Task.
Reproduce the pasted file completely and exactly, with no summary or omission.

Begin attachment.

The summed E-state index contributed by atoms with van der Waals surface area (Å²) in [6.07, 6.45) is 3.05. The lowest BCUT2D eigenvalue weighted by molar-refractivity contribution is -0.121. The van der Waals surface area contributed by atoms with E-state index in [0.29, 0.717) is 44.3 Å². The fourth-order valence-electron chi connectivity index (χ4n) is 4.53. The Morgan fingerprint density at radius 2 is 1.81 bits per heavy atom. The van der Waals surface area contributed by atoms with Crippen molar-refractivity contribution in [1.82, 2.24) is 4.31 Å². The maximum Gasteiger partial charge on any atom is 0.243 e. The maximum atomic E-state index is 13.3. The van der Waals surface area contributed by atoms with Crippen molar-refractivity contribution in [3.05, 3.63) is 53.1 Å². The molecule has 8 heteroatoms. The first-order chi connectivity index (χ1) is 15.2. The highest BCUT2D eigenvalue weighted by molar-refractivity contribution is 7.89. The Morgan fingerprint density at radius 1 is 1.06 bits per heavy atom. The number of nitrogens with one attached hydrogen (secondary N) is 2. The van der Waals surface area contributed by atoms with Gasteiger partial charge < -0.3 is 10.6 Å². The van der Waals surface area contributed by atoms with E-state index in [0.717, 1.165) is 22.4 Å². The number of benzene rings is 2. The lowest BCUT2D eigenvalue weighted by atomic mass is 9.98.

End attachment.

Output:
The summed E-state index contributed by atoms with van der Waals surface area (Å²) in [6.07, 6.45) is 3.05. The lowest BCUT2D eigenvalue weighted by molar-refractivity contribution is -0.121. The van der Waals surface area contributed by atoms with E-state index in [0.29, 0.717) is 44.3 Å². The fourth-order valence-electron chi connectivity index (χ4n) is 4.53. The Morgan fingerprint density at radius 2 is 1.81 bits per heavy atom. The van der Waals surface area contributed by atoms with Crippen molar-refractivity contribution in [1.82, 2.24) is 4.31 Å². The maximum Gasteiger partial charge on any atom is 0.243 e. The maximum atomic E-state index is 13.3. The van der Waals surface area contributed by atoms with Crippen molar-refractivity contribution in [3.05, 3.63) is 53.1 Å². The molecule has 8 heteroatoms. The first-order chi connectivity index (χ1) is 15.2. The highest BCUT2D eigenvalue weighted by molar-refractivity contribution is 7.89. The Morgan fingerprint density at radius 1 is 1.06 bits per heavy atom. The number of nitrogens with one attached hydrogen (secondary N) is 2. The van der Waals surface area contributed by atoms with Gasteiger partial charge < -0.3 is 10.6 Å². The van der Waals surface area contributed by atoms with E-state index in [0.717, 1.165) is 22.4 Å². The number of benzene rings is 2. The lowest BCUT2D eigenvalue weighted by atomic mass is 9.98.